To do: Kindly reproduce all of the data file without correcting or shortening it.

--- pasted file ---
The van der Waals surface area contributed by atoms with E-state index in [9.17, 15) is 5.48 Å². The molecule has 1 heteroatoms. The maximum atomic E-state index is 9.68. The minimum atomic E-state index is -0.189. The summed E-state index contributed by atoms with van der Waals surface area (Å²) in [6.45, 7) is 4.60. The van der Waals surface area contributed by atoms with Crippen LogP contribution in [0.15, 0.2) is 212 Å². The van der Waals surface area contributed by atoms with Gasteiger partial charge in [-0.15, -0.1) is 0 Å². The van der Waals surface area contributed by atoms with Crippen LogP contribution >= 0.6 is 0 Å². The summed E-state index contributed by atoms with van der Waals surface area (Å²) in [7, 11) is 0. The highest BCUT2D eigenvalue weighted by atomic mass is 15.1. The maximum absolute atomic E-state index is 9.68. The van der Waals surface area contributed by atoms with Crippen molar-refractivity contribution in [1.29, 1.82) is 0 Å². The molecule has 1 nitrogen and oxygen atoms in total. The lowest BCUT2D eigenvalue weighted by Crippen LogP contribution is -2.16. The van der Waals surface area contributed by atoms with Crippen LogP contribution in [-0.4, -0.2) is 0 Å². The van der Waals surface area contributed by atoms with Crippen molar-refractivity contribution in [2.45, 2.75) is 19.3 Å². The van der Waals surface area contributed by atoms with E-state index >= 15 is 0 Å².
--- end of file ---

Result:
The van der Waals surface area contributed by atoms with E-state index in [9.17, 15) is 5.48 Å². The molecule has 1 heteroatoms. The maximum atomic E-state index is 9.68. The minimum atomic E-state index is -0.189. The summed E-state index contributed by atoms with van der Waals surface area (Å²) in [6.45, 7) is 4.60. The van der Waals surface area contributed by atoms with Crippen LogP contribution in [0.15, 0.2) is 212 Å². The van der Waals surface area contributed by atoms with Gasteiger partial charge in [-0.15, -0.1) is 0 Å². The van der Waals surface area contributed by atoms with Crippen LogP contribution >= 0.6 is 0 Å². The summed E-state index contributed by atoms with van der Waals surface area (Å²) in [7, 11) is 0. The highest BCUT2D eigenvalue weighted by atomic mass is 15.1. The maximum absolute atomic E-state index is 9.68. The van der Waals surface area contributed by atoms with Crippen molar-refractivity contribution in [1.29, 1.82) is 0 Å². The molecule has 1 nitrogen and oxygen atoms in total. The lowest BCUT2D eigenvalue weighted by Crippen LogP contribution is -2.16. The van der Waals surface area contributed by atoms with Crippen LogP contribution in [-0.4, -0.2) is 0 Å². The van der Waals surface area contributed by atoms with Crippen molar-refractivity contribution in [2.45, 2.75) is 19.3 Å². The van der Waals surface area contributed by atoms with E-state index >= 15 is 0 Å².